B-21 Raider: The Cheap Stealth Bomber the U.S. Air Force Desperately Needs

«Данное сообщение (материал) создано и (или) распространено иностранным средством массовой информации, выполняющим функции иностранного агента, и (или) российским юридическим лицом, выполняющим функции иностранного агента»

Summary: The Northrop Grumman B-21 Raider, set to replace the B-1B Lancer and B-2 Spirit, will be the world’s most advanced bomber when it enters service.

-The U.S. Air Force plans to acquire 132 units.

-To keep costs in check, the B-21’s Low-Rate Initial Production (LRIP) phase began in January, with Northrop Grumman anticipating initial financial losses to avoid budget overruns.

-The B-21 Raider bomber per-unit cost is estimated at $750 million, significantly less than the B-2. Six prototypes are in production, employing lessons learned to ensure repeatability and quality.

B-21 Raider: The Future of U.S. Strategic Bombing

The Northrop Grumman B-21 Raider long-range strategic bomber will almost certainly be the most advanced in the world when it enters service later this decade, replacing the Rockwell B-1B Lancer and Northrop Grumman B-2 Spirit while operating alongside the Boeing B-52 Stratofortress. The United States Air Force currently calls for plans to procure 132 of the aircraft, which will serve as the backbone of the bomber fleet.

While it will be the most advanced bomber, great efforts are now underway to ensure it won’t be the most expensive.

LRIP Underway for B-21 

In January, the Raider program entered its Low-Rate Initial Production (LRIP). Northrop Grumman has announced it expected to lose money during the LRIP, as part of efforts to keep the costs of the bomber in check.

In fact, the B-21 program was even mapped out to avoid a Nunn-McCurdy Act breach that is signaled whenever a Pentagon program reaches “out-of-control” development costs. Signed into law by President Ronald Reagan in 1982, it allows lawmakers to better maintain the cost of Major Defense Acquisition Programs, and requires the Department of Defense (DoD) to inform lawmakers if a program is on track to incur a cost or schedule overrun of more than 15%.

That isn’t likely to be the case with the B-21 Raider.

According to analysis from international analytic firm GlobalData, the per unit cost of the B-21 Raider – adjusted for inflation – is now estimated to be around $750 million. That is significantly less than the $2 billion per unit cost of the U.S. Air Force’s B-2 bombers. One issue was that the Spirit program was cut short, with just 20 aircraft produced, which resulted in the research and development costs being spread across fewer airframes.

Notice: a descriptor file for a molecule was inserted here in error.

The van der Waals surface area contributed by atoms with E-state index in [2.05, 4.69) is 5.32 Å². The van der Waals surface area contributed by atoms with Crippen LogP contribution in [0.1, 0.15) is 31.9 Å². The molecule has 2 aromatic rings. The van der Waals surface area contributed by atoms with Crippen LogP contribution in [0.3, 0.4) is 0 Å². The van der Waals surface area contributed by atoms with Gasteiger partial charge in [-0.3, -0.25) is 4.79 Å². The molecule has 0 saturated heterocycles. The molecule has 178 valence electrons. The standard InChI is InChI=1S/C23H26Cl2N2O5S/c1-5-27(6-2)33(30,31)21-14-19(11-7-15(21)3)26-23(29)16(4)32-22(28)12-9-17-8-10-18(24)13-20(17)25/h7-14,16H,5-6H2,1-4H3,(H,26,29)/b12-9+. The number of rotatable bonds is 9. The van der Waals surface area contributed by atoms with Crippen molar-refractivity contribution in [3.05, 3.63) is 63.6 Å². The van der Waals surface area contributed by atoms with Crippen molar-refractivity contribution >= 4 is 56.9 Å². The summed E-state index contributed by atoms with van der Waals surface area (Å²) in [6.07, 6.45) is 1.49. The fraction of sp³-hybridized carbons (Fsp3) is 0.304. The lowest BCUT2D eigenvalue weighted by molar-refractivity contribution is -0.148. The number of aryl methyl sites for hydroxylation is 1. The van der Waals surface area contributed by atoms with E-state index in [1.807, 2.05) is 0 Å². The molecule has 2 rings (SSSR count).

As Air Force Technology reported, “Economies of scale and improvements in stealth coating for reduced maintenance demands have helped to draw down per unit costs, although the exact figures are held in strict secrecy by the US military.”

Ongoing Efforts to Keep the Costs Down

As previously reported, the B-21 Raider made its maiden flight last November and flight tests continue. At least six prototypes are now in various stages of production and will be used for further testing. More importantly, those prototype aircraft are also being built on the same lines, using the same tools and processes that would build the eventual production aircraft. That approach has enabled production engineers and technicians to capture lessons learned and apply them directly to follow-on aircraft, driving home a focus on repeatability, producibility, and quality.

B-21 Raider

In addition, the B-21 Raider was developed with state-of-the-art technology and capabilities, while Air Force officials have further emphasized the focus on containing costs while simultaneously allowing for maximum flexibility. The B-21 has been noted for being designed with an open systems architecture that would enable rapid future capability integration to keep pace with the highly contested threat environment.

Author Experience and Expertise: Peter Suciu

Peter Suciu is a Michigan-based writer. He has contributed to more than four dozen magazines, newspapers, and websites with over 3,200 published pieces over a twenty-year career in journalism. He regularly writes about military hardware, firearms history, cybersecurity, politics, and international affairs. Peter is also a Contributing Writer for Forbes and Clearance Jobs. You can follow him on Twitter: @PeterSuciu. You can email the author: Editor@nationalinterest.org.

All images are Creative Commons. 

Источник: nationalinterest.org


Автор публикации

не в сети 12 часов


Комментарии: 0Публикации: 22125Регистрация: 03-02-2023